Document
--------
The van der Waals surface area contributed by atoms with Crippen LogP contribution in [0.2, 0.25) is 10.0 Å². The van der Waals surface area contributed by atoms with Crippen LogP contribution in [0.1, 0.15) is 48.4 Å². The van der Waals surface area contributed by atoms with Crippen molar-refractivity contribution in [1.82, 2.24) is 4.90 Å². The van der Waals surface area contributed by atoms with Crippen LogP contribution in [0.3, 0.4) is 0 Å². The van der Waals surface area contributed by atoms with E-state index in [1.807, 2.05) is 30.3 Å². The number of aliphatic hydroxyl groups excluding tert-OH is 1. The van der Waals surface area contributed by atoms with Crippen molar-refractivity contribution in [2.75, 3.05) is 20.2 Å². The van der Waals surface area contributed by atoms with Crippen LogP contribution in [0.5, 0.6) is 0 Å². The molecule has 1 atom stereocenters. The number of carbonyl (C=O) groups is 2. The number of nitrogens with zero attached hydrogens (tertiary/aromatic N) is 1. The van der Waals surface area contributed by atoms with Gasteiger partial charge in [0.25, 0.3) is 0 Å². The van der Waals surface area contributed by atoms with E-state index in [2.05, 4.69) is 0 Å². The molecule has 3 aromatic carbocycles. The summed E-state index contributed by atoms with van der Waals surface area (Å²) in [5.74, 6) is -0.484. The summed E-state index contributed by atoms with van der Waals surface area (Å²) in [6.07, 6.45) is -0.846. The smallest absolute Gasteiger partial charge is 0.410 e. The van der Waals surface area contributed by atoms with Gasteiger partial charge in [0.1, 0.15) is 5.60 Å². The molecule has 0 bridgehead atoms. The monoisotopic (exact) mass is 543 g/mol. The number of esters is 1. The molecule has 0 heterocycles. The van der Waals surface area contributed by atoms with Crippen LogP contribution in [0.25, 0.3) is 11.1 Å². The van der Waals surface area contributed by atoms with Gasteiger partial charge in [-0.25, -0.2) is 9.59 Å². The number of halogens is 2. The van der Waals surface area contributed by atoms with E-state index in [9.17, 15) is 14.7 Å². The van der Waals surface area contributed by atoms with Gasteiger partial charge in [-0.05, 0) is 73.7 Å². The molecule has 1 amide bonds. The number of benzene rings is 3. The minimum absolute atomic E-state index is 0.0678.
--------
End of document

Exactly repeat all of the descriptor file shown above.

The van der Waals surface area contributed by atoms with Crippen LogP contribution in [0.2, 0.25) is 10.0 Å². The van der Waals surface area contributed by atoms with Crippen LogP contribution in [0.1, 0.15) is 48.4 Å². The van der Waals surface area contributed by atoms with Crippen molar-refractivity contribution in [1.82, 2.24) is 4.90 Å². The van der Waals surface area contributed by atoms with Crippen LogP contribution in [0.3, 0.4) is 0 Å². The van der Waals surface area contributed by atoms with E-state index in [1.807, 2.05) is 30.3 Å². The number of aliphatic hydroxyl groups excluding tert-OH is 1. The van der Waals surface area contributed by atoms with Crippen molar-refractivity contribution in [2.75, 3.05) is 20.2 Å². The van der Waals surface area contributed by atoms with Crippen LogP contribution in [0.5, 0.6) is 0 Å². The molecule has 1 atom stereocenters. The number of carbonyl (C=O) groups is 2. The number of nitrogens with zero attached hydrogens (tertiary/aromatic N) is 1. The van der Waals surface area contributed by atoms with Gasteiger partial charge in [0.25, 0.3) is 0 Å². The van der Waals surface area contributed by atoms with E-state index in [2.05, 4.69) is 0 Å². The molecule has 3 aromatic carbocycles. The summed E-state index contributed by atoms with van der Waals surface area (Å²) in [5.74, 6) is -0.484. The summed E-state index contributed by atoms with van der Waals surface area (Å²) in [6.07, 6.45) is -0.846. The smallest absolute Gasteiger partial charge is 0.410 e. The van der Waals surface area contributed by atoms with Gasteiger partial charge in [0.1, 0.15) is 5.60 Å². The molecule has 0 bridgehead atoms. The monoisotopic (exact) mass is 543 g/mol. The number of esters is 1. The molecule has 0 heterocycles. The van der Waals surface area contributed by atoms with Crippen LogP contribution in [0.25, 0.3) is 11.1 Å². The van der Waals surface area contributed by atoms with Gasteiger partial charge in [-0.25, -0.2) is 9.59 Å². The number of halogens is 2. The van der Waals surface area contributed by atoms with E-state index in [9.17, 15) is 14.7 Å². The van der Waals surface area contributed by atoms with Gasteiger partial charge in [-0.05, 0) is 73.7 Å². The molecule has 1 amide bonds. The number of benzene rings is 3. The minimum absolute atomic E-state index is 0.0678.